This material will assist you to grasp on the concept of the so-called Male and Female Gaze (aka Queer Gaze). We will approach these concepts though the work of Laura Mulvey (Male Gaze 1975) and Jill Solway (Female Gaze 2015).
A key idea of feminist film theory, the concept of the male gaze was introduced by scholar and filmmaker Laura Mulvey in her now famous 1975 essay, Visual Pleasure and Narrative Cinema. Adopting the language of psychoanalysis, Mulvey argued that traditional Hollywood films respond to a deep-seated drive known as “scopophilia”: the sexual pleasure involved in looking. Mulvey argued that most popular movies are filmed in ways that satisfy masculine scopophilia.
Although sometimes described as the “male gaze”, Mulvey’s concept is more accurately described as a heterosexual, masculine gaze.”
(Loreck, J 2016, ‘Explainer: what does the ‘male gaze’ mean, and what about a female gaze?’, The Conversation, )
Jill Soloway (born September 26, 1965) is an American comedian, playwright, writer and director. Soloway, who identifies as non-binary and prefers singular they pronouns, won the Best Director award at the Sundance Film Festival for directing and writing the film Afternoon Delight. They are also known for their work on Six Feet Under and for creating, writing, executive producing and directing the Amazon original series Transparent, for which they won two Emmys. (https://en.wikipedia.org/wiki/Jill_Soloway )
WATCH: Jill Soloway on The Female Gaze | MASTER CLASS | TIFF 2016, TIFF Uncut, youtube, 57:48 minutes
WHAT IS THE FEMALE GAZE?
“Numero uno, I think the Female Gaze is a way of “feeling seeing”. It could be thought of as a subjective camera that attempts to get inside the protagonist, especially when the protagonist is not a Chismale. It uses the frame to share and evoke a feeling of being in feeling, rather than seeing – the characters. I take the camera and I say, hey, audience, I’m not just showing you this thing, I want you to really feel with me. I have my particular methods, our cinematographer, Jim Frohna, when he is holding the camera, his body is IN FEELING, not capturing but playing an action, like melting or oozing or allowing, he plays a feeling action… Maybe you notice when you see this kind of filmmaking you FEEL MORE. You get the FEELS when you watch, as the young people say. […] As a director I help make this happen by staying in my body as the actors work, by prioritizing all of the bodies on the set over the equipment or the money or the time. […] Part One. Reclaiming the body, using it with intention to communicate Feeling Seeing.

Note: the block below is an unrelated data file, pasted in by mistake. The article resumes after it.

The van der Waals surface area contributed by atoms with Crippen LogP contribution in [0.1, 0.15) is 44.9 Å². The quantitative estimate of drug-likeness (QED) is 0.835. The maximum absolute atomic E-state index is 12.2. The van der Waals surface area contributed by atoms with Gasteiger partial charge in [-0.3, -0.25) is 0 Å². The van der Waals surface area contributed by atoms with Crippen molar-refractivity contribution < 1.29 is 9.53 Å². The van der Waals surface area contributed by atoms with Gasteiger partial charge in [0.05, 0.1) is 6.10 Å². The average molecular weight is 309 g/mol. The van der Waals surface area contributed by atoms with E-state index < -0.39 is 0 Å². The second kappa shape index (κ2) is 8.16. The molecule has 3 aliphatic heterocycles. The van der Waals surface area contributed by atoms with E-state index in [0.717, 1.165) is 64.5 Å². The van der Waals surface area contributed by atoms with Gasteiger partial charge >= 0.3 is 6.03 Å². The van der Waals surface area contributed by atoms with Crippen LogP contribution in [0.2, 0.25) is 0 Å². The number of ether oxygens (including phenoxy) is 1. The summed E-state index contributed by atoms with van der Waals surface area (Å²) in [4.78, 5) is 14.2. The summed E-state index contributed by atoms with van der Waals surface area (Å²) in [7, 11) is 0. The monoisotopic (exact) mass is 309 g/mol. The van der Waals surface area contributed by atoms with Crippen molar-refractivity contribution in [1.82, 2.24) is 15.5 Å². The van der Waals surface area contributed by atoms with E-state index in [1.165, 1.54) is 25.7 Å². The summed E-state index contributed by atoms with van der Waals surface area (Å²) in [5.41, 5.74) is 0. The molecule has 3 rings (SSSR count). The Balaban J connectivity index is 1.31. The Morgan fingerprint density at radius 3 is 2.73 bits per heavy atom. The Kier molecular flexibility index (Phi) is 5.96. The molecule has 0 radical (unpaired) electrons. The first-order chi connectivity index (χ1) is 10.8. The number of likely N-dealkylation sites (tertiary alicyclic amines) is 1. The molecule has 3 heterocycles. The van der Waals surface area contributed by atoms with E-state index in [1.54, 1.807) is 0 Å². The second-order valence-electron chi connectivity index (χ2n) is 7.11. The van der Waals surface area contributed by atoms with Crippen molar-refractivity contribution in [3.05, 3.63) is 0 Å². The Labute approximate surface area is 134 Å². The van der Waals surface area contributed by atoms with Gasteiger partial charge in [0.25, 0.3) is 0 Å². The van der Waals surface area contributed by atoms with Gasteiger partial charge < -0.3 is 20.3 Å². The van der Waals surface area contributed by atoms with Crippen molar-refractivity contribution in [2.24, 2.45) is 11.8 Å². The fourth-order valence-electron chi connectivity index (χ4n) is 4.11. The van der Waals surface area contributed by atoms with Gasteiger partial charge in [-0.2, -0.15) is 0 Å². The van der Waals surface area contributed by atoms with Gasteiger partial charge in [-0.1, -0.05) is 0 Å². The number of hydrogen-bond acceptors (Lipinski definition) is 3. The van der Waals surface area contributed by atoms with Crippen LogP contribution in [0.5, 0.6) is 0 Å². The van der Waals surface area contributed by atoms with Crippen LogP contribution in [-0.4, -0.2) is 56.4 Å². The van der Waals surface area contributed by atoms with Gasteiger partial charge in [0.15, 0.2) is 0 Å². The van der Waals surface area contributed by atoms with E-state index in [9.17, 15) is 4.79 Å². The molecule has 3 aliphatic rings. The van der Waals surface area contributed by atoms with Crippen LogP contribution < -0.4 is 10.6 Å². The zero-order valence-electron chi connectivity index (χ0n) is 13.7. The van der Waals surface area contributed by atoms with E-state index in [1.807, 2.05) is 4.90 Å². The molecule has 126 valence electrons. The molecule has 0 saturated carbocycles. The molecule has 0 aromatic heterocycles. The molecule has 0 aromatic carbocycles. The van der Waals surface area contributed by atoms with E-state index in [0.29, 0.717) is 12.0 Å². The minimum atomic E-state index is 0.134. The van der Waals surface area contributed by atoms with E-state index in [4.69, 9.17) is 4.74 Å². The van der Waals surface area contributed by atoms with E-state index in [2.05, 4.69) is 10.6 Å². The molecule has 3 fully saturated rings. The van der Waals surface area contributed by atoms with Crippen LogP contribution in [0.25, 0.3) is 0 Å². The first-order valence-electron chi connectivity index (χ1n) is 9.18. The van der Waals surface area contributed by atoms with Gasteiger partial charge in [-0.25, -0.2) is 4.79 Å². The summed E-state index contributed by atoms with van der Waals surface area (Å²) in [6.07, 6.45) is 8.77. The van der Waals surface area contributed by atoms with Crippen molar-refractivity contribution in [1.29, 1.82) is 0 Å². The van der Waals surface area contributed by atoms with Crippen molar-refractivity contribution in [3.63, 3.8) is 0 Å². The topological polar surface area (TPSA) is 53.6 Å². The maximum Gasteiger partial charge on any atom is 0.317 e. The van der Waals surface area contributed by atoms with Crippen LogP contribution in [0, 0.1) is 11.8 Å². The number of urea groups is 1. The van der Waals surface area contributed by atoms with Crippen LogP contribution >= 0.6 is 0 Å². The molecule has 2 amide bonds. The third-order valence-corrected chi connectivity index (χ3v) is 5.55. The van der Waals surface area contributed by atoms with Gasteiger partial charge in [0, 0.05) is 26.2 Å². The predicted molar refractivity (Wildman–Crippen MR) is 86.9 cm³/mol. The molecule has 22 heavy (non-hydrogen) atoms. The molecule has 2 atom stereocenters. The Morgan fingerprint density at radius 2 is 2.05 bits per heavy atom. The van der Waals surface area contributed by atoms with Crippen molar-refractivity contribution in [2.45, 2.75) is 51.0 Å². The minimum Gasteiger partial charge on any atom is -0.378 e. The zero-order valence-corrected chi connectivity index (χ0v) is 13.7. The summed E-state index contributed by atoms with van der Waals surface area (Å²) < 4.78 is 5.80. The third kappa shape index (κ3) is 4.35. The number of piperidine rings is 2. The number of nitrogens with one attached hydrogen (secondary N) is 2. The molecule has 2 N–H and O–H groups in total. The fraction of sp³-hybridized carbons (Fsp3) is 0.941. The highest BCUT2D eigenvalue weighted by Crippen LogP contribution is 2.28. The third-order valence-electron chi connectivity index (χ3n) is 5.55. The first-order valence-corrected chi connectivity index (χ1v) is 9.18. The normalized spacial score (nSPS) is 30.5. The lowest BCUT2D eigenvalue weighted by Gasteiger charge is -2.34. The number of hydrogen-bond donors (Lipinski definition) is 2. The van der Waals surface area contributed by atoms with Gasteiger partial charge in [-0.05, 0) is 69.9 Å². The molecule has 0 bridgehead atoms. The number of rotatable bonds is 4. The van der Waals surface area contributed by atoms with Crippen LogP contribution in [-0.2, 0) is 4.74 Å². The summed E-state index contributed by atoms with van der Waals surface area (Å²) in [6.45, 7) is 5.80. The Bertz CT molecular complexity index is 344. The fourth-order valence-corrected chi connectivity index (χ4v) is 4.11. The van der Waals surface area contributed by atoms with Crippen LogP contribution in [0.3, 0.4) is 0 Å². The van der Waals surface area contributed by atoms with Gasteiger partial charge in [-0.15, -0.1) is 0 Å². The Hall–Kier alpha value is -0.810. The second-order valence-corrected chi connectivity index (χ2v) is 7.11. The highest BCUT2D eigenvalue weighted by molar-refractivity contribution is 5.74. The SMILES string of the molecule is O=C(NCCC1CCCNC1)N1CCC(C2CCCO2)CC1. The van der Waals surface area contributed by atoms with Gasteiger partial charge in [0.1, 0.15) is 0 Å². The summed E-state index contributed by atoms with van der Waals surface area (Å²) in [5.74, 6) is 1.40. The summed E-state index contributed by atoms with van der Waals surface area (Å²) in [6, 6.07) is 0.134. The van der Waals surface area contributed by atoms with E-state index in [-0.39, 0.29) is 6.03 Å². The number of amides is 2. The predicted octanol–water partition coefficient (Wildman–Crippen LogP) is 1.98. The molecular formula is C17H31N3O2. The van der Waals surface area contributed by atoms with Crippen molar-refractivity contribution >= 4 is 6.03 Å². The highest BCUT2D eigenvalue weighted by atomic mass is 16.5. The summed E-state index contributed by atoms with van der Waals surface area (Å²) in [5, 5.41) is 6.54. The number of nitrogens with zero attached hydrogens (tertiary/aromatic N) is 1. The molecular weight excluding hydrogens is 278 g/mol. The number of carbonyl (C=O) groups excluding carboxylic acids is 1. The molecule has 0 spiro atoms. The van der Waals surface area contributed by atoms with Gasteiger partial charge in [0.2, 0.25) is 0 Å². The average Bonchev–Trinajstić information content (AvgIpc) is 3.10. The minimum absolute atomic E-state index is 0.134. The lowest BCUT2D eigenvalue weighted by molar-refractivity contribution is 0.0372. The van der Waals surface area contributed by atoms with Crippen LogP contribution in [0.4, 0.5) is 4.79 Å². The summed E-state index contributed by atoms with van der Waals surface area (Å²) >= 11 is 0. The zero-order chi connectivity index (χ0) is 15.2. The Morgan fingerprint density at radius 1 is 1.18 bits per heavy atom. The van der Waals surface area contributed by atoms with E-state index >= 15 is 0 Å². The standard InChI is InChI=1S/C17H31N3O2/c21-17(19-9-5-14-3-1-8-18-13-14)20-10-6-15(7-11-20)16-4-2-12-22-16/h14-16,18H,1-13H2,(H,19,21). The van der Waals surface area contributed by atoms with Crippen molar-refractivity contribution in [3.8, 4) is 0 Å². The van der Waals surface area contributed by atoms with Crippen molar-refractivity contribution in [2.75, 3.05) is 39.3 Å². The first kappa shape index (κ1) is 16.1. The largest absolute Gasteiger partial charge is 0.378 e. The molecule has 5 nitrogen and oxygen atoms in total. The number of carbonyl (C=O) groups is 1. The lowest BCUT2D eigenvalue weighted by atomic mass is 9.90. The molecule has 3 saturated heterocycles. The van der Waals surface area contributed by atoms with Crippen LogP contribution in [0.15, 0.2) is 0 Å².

Part Two. I also think the Female Gaze is also using the camera to take on the very nuanced, occasionally impossible task of showing us how it feels to be THE OBJECT of the Gaze. The camera talks out at you from its position as the receiver of the gaze. This piece of the triangle reps the Gazed gaze. This is how it feels to be seen… The gazed gaze.
This third thing involves the way THE FEMALE GAZE DARES to return the gaze. It’s not the gazed gaze. It’s the gaze on the gazers. It’s about how it feels to stand here in the world HAVING BEEN SEEN our entire lives… Or, in a line I heard in a web series today, we don’t write culture, we’re written by it. It says WE SEE YOU, SEEING US. It says, I don’t want to be the OBJECT any longer, I would like to be the SUBJECT, and with that SUBJECTIVITY I can name you as the OBJECT.